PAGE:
The Heart of Cuba

It’s been close to a decade since Christina Monneron has visited the bayside suburb of Frankston, let alone dance on the waterfront. This year, the wise and worldly Afro-Cuban dance teacher is thrilled to perform at the opening of the Ventana Fiesta with a traditional Santería Cuban beach ceremony to celebrate the beauty of the environment through ritualistic chanting and drumming.

“I was actually living in Melbourne and started the Cuban Dance Academy in 1999, performing in the first Ventana Latina Fiesta in Frankston,” said Christina, who has since made her home on the Gold Coast. 

Mauritian-born Christina studied with a principal artist of Cuba’s National Folkloric Dance Group in Sweden in 1996, beginning a journey that included participation in an intensive Afro-Cuban workshop held in Denmark and joining a dance troupe and dancing Afro-Cuban and Popular Cuban rhythms (salsa, cha cha chá, mambo, conga) all over Scandinavia.

“I joined a cultural exchange program in Havana in 1998 where I studied Afro-Cuban dance, Yoruba spirituality and Santería religion which led to my full initiation as a priestess of Santería,” she said. 

It’s been quite the journey for the 50 year old who moved to Australia with her parents when she was six years old. 

“I came to Cuban dancing purely by chance. I was working in pharmaceutical research in Sweden when I was looking for something to do in dancing to move my body as it was so cold there. I felt like I had found my true calling in Cuban music as it was spiritual and sensual and empowering all at once. Everything about it drew me in,” said Christina, who loved it so much she relocated to Cuba for almost a year.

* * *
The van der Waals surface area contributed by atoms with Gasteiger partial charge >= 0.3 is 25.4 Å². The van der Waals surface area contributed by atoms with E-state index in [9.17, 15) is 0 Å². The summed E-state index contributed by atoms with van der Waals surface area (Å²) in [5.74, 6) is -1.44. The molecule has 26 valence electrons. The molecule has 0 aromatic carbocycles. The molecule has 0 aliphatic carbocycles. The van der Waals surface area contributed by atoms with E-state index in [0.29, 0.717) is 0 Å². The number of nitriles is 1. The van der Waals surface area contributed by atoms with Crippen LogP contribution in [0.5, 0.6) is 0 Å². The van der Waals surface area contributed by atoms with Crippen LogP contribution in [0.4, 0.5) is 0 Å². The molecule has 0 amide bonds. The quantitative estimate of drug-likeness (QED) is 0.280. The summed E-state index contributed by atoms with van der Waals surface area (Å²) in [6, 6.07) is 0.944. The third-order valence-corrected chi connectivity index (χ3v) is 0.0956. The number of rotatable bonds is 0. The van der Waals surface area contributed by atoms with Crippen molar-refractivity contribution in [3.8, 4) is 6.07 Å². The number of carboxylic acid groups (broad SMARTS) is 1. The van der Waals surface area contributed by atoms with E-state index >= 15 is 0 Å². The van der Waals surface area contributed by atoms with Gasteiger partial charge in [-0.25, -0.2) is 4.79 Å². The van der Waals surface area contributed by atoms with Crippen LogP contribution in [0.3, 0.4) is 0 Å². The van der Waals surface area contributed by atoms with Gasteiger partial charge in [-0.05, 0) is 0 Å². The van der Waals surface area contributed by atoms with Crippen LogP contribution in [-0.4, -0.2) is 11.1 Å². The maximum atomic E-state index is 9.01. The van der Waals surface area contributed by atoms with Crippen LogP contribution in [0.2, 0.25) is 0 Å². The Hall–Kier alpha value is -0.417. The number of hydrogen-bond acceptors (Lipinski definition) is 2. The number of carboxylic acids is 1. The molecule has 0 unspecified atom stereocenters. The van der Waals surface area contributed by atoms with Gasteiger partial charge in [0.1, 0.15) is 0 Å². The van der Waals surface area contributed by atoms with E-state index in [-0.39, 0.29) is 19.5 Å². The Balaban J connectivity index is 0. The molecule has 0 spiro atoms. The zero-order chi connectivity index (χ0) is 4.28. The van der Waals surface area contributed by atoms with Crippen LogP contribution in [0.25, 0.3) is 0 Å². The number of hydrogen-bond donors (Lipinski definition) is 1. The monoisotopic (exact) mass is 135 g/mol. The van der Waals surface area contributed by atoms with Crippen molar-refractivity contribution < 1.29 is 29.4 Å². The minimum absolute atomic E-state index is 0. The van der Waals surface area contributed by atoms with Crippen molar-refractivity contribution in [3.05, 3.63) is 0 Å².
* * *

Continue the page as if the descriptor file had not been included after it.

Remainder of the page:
“Ending up in Cuba led to a journey of self-discovery and connection to the spirituality of the place and its people which changed my life,” said Christina of the dancing and ceremony that introduced her to the sensuality and the rhythms of Cuba and its people. “It is so much more than just dancing. Of course there is salsa dancing which is fun and vibrant and a great way to move your body, but Afro-Cuban dancing is a whole other thing, where your spirit takes over and empowers you in your femininity through the Afro-Cuban Goddess dances. It also has the ability to empower men in their masculinity through the Warrior dances.”

Discovering Afro-Cuban dance while working in Sweden transformed the dance teacher in such a way that it changed her life and direction.

“It was the first time I felt truly present in my body with that particular dance style and I felt it my mission to take on board as much as I could possibly learn and then teach others about it,” said Christina who learnt from the masters and became a priestess. 

The Mauritius-born dancer says it is like coming back to her roots after all the time spent abroad.

“It’s the connection to my homeland and the ancestry coming from Africa, particularly after being in Australia for a great part of my life,” she said. “The music is like the rhythm of the earth and the rhythm of life. The feeling of connection to the sense of community and ancestry is overwhelming through the dance and music, which made me aware of living in the moment and how important that was.”

Determined to continue her ongoing commitment to spread the culture and rhythms of Cuba throughout Australia, performing the Afro-Cuban beach ceremony is a wonderful way to introduce the spiritual dance experience to the peninsula, one of the first areas that Christina began fulfilling her soul purpose of empowerment and self-awareness.

The Afro-Cuban Beach Ceremony on the Frankston Foreshore, next to the Lifesaving Club, Saturday March 16, 4-430pm.

Free, no booking required.

First published in Peninsula Essence – March 2019